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Acute Coronary Syndrome and Care-Seeking Delay: A Web Based Behavioral Study

The recruitment status of this study is unknown because the information has not been verified recently.
Verified July 2011 by Yale University.
Recruitment status was  Recruiting
Sponsor:
Information provided by:
Yale University
ClinicalTrials.gov Identifier:
NCT01407146
First received: July 28, 2011
Last updated: July 29, 2011
Last verified: July 2011
  Purpose

The primary aim of this study is to increase our understanding of care-seeking behavior surrounding heart attacks or acute coronary syndromes [ACS]. This study uses an internet based survey to ask individuals how they obtained medical care in the midst of a heart attack. At present, care-seeking delay among individuals stricken with a heart attack prevents them from obtaining the full therapeutic benefit of hospital based medical care in a timely manner to reduce the long term health consequences of a heart attack. By using a self-tailoring survey instrument the study attempts to take into consideration the complex social processes by which the individual and their family make decisions to seek medical care for symptoms of a heart attack. The study is designed to obtain a national sample of ACS care-seeking behavior in the United States.


Condition
Acute Myocardial Infarction
Heart Attack
Acute Coronary Syndrome
Unstable Angina

Study Type: Observational
Study Design: Observational Model: Case-Only
Time Perspective: Retrospective
Official Title: Acute Coronary Syndrome and Care-Seeking Delay: A Web Based Behavioral Study

Resource links provided by NLM:


Further study details as provided by Yale University:

Primary Outcome Measures:
  • Decision points and situations and circumstances critical to producing patterns of care-seeking that are efficient and expeditious or are protracted and delayed. [ Time Frame: Study participants will be asked to complete a survey of their heart attack care-seeking experiences. The survey will take from 30 minutes to 1 hour to complete depending on their care-seeking activities. ] [ Designated as safety issue: No ]
    By applying an integrated self-regulatory care-seeking model [ISCM] to ACS care-seeking, we can delineate decision points and circumstances that are critical to producing patterns of care-seeking that are expeditious or delayed. The ISCM model assumes that coping behaviors emerge over time and are initially guided by demographic and structural factors. As the self-regulatory processes emerge, the influence of these factors diminishes and emergent ACS evaluations, advice from others and health care providers, emerging symptoms and emotions, come to determine the duration of ACS care-seeking.


Estimated Enrollment: 2314
Study Start Date: July 2011
Estimated Study Completion Date: April 2012
Estimated Primary Completion Date: April 2012 (Final data collection date for primary outcome measure)
  Show Detailed Description

  Eligibility

Ages Eligible for Study:   21 Years and older
Genders Eligible for Study:   Both
Accepts Healthy Volunteers:   Yes
Sampling Method:   Non-Probability Sample
Study Population

This study is designed to gather detailed information on the care-seeking behavior of ACS patients from a sample of sufficient size to allow testing of study hypotheses and provide points of intervention in the ACS care-seeking process. To obtain these data the study will employ a self-administered, self-tailoring web based survey instrument and a sampling design incorporating sampling quotas calculated from NHANES 1999-2000 and 2001-2002 studies to represent the population of the United States with AMI by age, gender, and race, and 2] over sampling of selected groups to meet calculated sampling quotas.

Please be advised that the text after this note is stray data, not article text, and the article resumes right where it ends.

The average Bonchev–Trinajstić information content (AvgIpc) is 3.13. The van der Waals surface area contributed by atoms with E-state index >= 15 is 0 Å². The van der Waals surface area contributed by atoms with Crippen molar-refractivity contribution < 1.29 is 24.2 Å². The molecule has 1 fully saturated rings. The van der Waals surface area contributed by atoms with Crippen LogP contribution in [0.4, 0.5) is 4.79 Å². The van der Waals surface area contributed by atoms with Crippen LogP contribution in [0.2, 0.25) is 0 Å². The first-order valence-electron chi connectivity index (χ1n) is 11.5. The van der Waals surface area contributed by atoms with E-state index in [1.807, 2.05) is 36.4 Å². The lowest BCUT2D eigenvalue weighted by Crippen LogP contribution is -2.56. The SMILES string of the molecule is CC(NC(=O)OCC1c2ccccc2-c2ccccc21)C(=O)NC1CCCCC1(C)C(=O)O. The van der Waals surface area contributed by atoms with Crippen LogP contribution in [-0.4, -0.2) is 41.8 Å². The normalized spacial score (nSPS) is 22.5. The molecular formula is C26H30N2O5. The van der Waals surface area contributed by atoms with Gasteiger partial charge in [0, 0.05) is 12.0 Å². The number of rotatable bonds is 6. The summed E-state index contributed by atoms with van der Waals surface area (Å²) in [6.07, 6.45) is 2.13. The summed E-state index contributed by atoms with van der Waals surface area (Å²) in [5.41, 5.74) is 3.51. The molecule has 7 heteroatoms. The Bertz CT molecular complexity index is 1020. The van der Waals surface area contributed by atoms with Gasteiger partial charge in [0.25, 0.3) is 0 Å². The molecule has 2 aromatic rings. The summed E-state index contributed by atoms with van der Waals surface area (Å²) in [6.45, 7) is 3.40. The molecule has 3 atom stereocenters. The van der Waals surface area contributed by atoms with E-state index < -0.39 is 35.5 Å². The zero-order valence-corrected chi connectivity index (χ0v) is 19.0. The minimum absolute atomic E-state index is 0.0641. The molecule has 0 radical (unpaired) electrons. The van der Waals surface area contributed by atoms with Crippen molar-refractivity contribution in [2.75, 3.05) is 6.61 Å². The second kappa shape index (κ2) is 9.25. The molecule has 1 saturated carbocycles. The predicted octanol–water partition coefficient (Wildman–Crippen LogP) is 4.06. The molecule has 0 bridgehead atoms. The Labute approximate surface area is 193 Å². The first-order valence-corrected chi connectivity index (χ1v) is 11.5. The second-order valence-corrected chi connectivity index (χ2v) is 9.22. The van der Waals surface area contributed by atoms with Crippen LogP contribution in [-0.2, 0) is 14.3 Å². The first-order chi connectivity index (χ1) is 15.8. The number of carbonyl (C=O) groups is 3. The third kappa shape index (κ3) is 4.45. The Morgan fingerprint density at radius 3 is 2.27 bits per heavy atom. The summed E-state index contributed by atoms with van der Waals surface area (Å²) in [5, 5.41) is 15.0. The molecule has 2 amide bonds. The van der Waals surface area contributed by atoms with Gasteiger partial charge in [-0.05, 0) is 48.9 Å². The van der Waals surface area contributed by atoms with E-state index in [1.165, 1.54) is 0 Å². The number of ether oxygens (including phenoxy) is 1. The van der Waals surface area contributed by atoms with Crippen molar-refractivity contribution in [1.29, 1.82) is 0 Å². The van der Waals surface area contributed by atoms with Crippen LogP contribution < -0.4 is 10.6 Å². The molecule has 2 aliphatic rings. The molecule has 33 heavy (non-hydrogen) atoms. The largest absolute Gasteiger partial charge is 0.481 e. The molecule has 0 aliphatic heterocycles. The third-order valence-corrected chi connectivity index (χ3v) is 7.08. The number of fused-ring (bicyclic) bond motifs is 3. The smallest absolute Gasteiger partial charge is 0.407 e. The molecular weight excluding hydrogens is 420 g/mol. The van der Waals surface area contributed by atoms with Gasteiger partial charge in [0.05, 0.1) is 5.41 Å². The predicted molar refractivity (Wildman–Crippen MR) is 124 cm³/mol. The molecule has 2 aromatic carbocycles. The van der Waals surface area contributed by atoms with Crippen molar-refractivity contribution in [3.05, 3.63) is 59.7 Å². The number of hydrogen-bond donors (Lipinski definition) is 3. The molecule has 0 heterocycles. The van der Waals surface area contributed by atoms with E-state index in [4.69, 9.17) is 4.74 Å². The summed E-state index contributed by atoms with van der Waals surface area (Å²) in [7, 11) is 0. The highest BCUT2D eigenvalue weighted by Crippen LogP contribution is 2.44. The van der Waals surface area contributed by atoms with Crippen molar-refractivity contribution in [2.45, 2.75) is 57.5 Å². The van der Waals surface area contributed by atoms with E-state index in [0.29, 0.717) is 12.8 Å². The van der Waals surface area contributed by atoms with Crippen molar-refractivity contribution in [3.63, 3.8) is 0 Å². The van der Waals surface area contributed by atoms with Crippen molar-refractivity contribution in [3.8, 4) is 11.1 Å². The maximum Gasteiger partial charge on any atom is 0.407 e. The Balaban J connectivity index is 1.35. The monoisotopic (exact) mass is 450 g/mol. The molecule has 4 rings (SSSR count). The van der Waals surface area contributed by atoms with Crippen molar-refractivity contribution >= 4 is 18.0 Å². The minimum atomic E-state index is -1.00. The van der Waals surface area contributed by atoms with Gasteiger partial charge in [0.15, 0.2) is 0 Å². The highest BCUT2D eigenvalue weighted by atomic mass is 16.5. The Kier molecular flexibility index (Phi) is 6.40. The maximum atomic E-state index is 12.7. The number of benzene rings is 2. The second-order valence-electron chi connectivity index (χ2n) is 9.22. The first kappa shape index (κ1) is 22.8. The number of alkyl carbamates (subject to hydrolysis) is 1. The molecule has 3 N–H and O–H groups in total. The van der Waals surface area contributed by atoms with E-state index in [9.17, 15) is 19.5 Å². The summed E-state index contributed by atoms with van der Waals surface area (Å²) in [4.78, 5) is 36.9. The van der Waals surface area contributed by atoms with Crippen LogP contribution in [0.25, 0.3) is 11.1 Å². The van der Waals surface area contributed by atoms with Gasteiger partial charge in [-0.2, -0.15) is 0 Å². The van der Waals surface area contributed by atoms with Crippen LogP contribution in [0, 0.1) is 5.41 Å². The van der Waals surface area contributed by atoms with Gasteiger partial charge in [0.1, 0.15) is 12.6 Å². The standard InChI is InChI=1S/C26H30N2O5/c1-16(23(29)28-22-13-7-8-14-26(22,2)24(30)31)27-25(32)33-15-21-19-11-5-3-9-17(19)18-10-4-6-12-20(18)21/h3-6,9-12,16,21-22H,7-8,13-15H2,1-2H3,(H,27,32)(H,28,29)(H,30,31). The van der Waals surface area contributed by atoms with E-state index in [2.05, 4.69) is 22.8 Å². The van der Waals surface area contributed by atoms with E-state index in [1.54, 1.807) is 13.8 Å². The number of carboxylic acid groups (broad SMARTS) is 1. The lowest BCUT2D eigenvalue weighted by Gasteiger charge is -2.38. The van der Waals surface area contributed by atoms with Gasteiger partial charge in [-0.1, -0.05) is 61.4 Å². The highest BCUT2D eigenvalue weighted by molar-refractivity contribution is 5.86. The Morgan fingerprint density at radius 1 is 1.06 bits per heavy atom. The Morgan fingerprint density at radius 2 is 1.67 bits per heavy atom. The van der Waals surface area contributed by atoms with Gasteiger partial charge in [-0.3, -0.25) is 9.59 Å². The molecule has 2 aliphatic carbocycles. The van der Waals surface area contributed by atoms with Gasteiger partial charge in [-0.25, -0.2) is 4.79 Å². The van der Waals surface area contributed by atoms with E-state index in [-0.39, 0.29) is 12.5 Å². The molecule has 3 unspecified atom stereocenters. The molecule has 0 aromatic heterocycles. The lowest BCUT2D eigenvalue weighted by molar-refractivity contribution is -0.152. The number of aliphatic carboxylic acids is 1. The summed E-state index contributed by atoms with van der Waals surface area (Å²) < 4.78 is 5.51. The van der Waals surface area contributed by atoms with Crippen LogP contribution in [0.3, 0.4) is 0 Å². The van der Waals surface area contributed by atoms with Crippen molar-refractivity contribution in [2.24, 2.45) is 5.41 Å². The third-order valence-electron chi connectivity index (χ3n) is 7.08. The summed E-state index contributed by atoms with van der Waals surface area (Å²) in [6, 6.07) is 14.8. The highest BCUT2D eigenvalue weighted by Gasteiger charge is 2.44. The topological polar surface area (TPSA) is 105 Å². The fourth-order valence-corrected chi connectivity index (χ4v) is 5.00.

Criteria

Inclusion Criteria: Acute myocardial infarction, acute coronary syndrome, unstable angina, men & women, all races & ethnicities

-

Exclusion Criteria: age < 21 years

  Contacts and Locations
Choosing to participate in a study is an important personal decision. Talk with your doctor and family members or friends about deciding to join a study. To learn more about this study, you or your doctor may contact the study research staff using the Contacts provided below. For general information, see Learn About Clinical Studies.

Please refer to this study by its ClinicalTrials.gov identifier: NCT01407146

Locations
United States, Connecticut
Yale University School of Nursing Recruiting
New Haven, Connecticut, United States, 06536
Contact: Angelo A Alonzo, PhD       heart.study@yale.edu   
Principal Investigator: Angelo A Alonzo, PhD         
Sponsors and Collaborators
Yale University
Investigators
Principal Investigator: Angelo A Alonzo, PhD Yale University School of Nursing
  More Information

Additional Information:
No publications provided

Responsible Party: Angelo A. Alonzo, Yale University School of Nursing
ClinicalTrials.gov Identifier: NCT01407146     History of Changes
Other Study ID Numbers: 5R01HL085328-04
Study First Received: July 28, 2011
Last Updated: July 29, 2011
Health Authority: United States: Institutional Review Board

Keywords provided by Yale University:
acute myocardial infarction
care-seeking behavior
acute coronary syndrome
care-seeking delay
cardiac delay
prehospital delay
acute myocardial infarction & PTSD
help seeking behaviors
seeking treatment
cardiac patients
decision time

Additional relevant MeSH terms:
Acute Coronary Syndrome
Angina, Unstable
Infarction
Myocardial Infarction
Syndrome
Angina Pectoris
Cardiovascular Diseases
Chest Pain
Disease
Heart Diseases
Ischemia
Myocardial Ischemia
Necrosis
Pain
Pathologic Processes
Signs and Symptoms
Vascular Diseases

ClinicalTrials.gov processed this record on November 25, 2014